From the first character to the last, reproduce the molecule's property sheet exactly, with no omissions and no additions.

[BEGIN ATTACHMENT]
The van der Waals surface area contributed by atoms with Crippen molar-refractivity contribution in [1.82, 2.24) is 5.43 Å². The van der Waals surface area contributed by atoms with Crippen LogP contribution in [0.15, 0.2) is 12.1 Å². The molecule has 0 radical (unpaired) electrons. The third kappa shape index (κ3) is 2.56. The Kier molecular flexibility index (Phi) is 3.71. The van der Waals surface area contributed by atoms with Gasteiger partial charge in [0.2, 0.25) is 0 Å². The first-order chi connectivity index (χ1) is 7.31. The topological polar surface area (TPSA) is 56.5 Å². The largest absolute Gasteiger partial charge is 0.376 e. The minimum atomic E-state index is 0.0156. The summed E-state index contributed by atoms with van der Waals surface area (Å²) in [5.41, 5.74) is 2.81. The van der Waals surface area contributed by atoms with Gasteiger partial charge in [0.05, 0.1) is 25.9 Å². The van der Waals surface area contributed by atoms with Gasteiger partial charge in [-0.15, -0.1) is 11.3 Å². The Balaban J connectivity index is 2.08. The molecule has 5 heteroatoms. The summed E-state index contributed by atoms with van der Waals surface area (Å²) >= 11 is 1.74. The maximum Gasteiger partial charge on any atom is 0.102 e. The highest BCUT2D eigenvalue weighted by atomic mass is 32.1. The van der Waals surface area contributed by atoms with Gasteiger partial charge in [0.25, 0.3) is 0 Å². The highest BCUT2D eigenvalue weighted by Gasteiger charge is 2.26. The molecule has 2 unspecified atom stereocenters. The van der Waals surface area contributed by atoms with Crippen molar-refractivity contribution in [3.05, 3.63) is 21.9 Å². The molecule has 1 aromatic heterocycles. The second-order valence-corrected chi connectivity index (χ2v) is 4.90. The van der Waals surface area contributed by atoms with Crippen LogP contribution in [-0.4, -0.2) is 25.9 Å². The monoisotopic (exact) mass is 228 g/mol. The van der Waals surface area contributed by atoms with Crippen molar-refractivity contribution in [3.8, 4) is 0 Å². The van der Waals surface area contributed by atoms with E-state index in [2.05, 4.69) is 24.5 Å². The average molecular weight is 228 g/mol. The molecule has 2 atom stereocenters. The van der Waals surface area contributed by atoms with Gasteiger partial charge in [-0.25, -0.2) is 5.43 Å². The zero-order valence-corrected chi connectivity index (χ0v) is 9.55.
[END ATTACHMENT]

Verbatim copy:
The van der Waals surface area contributed by atoms with Crippen molar-refractivity contribution in [1.82, 2.24) is 5.43 Å². The van der Waals surface area contributed by atoms with Crippen LogP contribution in [0.15, 0.2) is 12.1 Å². The molecule has 0 radical (unpaired) electrons. The third kappa shape index (κ3) is 2.56. The Kier molecular flexibility index (Phi) is 3.71. The van der Waals surface area contributed by atoms with Gasteiger partial charge in [0.2, 0.25) is 0 Å². The first-order chi connectivity index (χ1) is 7.31. The topological polar surface area (TPSA) is 56.5 Å². The largest absolute Gasteiger partial charge is 0.376 e. The minimum atomic E-state index is 0.0156. The summed E-state index contributed by atoms with van der Waals surface area (Å²) in [5.41, 5.74) is 2.81. The van der Waals surface area contributed by atoms with Gasteiger partial charge in [0.05, 0.1) is 25.9 Å². The van der Waals surface area contributed by atoms with Gasteiger partial charge in [-0.15, -0.1) is 11.3 Å². The Balaban J connectivity index is 2.08. The molecule has 5 heteroatoms. The summed E-state index contributed by atoms with van der Waals surface area (Å²) >= 11 is 1.74. The maximum Gasteiger partial charge on any atom is 0.102 e. The highest BCUT2D eigenvalue weighted by atomic mass is 32.1. The van der Waals surface area contributed by atoms with Gasteiger partial charge in [0.25, 0.3) is 0 Å². The highest BCUT2D eigenvalue weighted by Gasteiger charge is 2.26. The molecule has 2 unspecified atom stereocenters. The van der Waals surface area contributed by atoms with Crippen molar-refractivity contribution in [3.05, 3.63) is 21.9 Å². The molecule has 1 aromatic heterocycles. The second-order valence-corrected chi connectivity index (χ2v) is 4.90. The van der Waals surface area contributed by atoms with Crippen LogP contribution in [-0.4, -0.2) is 25.9 Å². The monoisotopic (exact) mass is 228 g/mol. The van der Waals surface area contributed by atoms with Crippen molar-refractivity contribution in [3.8, 4) is 0 Å². The van der Waals surface area contributed by atoms with E-state index in [2.05, 4.69) is 24.5 Å². The average molecular weight is 228 g/mol. The molecule has 2 atom stereocenters. The van der Waals surface area contributed by atoms with Gasteiger partial charge in [-0.25, -0.2) is 5.43 Å². The zero-order valence-corrected chi connectivity index (χ0v) is 9.55.